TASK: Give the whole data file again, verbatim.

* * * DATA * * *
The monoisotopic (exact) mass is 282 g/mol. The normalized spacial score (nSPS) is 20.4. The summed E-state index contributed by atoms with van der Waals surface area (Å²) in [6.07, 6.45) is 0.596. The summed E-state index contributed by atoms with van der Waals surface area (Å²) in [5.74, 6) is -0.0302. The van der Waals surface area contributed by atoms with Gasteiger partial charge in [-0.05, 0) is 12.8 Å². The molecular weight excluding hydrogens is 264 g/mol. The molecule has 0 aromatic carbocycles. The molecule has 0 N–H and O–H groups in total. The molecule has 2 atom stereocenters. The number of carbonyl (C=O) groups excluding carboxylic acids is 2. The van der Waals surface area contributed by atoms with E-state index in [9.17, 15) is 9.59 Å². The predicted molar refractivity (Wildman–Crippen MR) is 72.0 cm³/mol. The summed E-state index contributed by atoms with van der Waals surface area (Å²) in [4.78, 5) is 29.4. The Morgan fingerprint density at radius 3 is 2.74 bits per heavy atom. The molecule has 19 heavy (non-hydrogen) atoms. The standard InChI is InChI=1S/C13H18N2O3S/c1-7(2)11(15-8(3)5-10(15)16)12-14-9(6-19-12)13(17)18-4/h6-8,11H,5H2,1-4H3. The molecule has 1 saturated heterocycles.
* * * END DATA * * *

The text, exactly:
The monoisotopic (exact) mass is 282 g/mol. The normalized spacial score (nSPS) is 20.4. The summed E-state index contributed by atoms with van der Waals surface area (Å²) in [6.07, 6.45) is 0.596. The summed E-state index contributed by atoms with van der Waals surface area (Å²) in [5.74, 6) is -0.0302. The van der Waals surface area contributed by atoms with Gasteiger partial charge in [-0.05, 0) is 12.8 Å². The molecular weight excluding hydrogens is 264 g/mol. The molecule has 0 aromatic carbocycles. The molecule has 0 N–H and O–H groups in total. The molecule has 2 atom stereocenters. The number of carbonyl (C=O) groups excluding carboxylic acids is 2. The van der Waals surface area contributed by atoms with E-state index in [9.17, 15) is 9.59 Å². The predicted molar refractivity (Wildman–Crippen MR) is 72.0 cm³/mol. The summed E-state index contributed by atoms with van der Waals surface area (Å²) in [4.78, 5) is 29.4. The Morgan fingerprint density at radius 3 is 2.74 bits per heavy atom. The molecule has 19 heavy (non-hydrogen) atoms. The standard InChI is InChI=1S/C13H18N2O3S/c1-7(2)11(15-8(3)5-10(15)16)12-14-9(6-19-12)13(17)18-4/h6-8,11H,5H2,1-4H3. The molecule has 1 saturated heterocycles.